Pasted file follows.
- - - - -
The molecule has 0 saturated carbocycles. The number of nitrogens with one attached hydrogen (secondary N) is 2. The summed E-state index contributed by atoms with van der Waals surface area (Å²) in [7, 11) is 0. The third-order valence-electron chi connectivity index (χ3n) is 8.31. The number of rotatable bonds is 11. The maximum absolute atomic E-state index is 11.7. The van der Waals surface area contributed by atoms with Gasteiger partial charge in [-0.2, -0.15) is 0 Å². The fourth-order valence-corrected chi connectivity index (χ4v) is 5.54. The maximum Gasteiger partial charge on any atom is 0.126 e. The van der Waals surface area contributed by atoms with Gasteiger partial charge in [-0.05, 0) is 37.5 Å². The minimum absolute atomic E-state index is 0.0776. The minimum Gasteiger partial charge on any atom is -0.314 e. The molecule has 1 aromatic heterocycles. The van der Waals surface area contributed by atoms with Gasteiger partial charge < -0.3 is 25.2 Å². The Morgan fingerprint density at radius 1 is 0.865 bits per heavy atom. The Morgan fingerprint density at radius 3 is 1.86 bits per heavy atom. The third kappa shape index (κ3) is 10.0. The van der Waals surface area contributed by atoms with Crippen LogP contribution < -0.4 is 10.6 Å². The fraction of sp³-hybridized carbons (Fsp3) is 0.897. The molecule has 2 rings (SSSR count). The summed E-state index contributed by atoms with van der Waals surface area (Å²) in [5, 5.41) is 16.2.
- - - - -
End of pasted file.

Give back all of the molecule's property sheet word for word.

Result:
The molecule has 0 saturated carbocycles. The number of nitrogens with one attached hydrogen (secondary N) is 2. The summed E-state index contributed by atoms with van der Waals surface area (Å²) in [7, 11) is 0. The third-order valence-electron chi connectivity index (χ3n) is 8.31. The number of rotatable bonds is 11. The maximum absolute atomic E-state index is 11.7. The van der Waals surface area contributed by atoms with Gasteiger partial charge in [-0.2, -0.15) is 0 Å². The fourth-order valence-corrected chi connectivity index (χ4v) is 5.54. The maximum Gasteiger partial charge on any atom is 0.126 e. The van der Waals surface area contributed by atoms with Gasteiger partial charge in [-0.05, 0) is 37.5 Å². The minimum absolute atomic E-state index is 0.0776. The minimum Gasteiger partial charge on any atom is -0.314 e. The molecule has 1 aromatic heterocycles. The van der Waals surface area contributed by atoms with Gasteiger partial charge < -0.3 is 25.2 Å². The Morgan fingerprint density at radius 1 is 0.865 bits per heavy atom. The Morgan fingerprint density at radius 3 is 1.86 bits per heavy atom. The third kappa shape index (κ3) is 10.0. The van der Waals surface area contributed by atoms with Crippen LogP contribution < -0.4 is 10.6 Å². The fraction of sp³-hybridized carbons (Fsp3) is 0.897. The molecule has 2 rings (SSSR count). The summed E-state index contributed by atoms with van der Waals surface area (Å²) in [5, 5.41) is 16.2.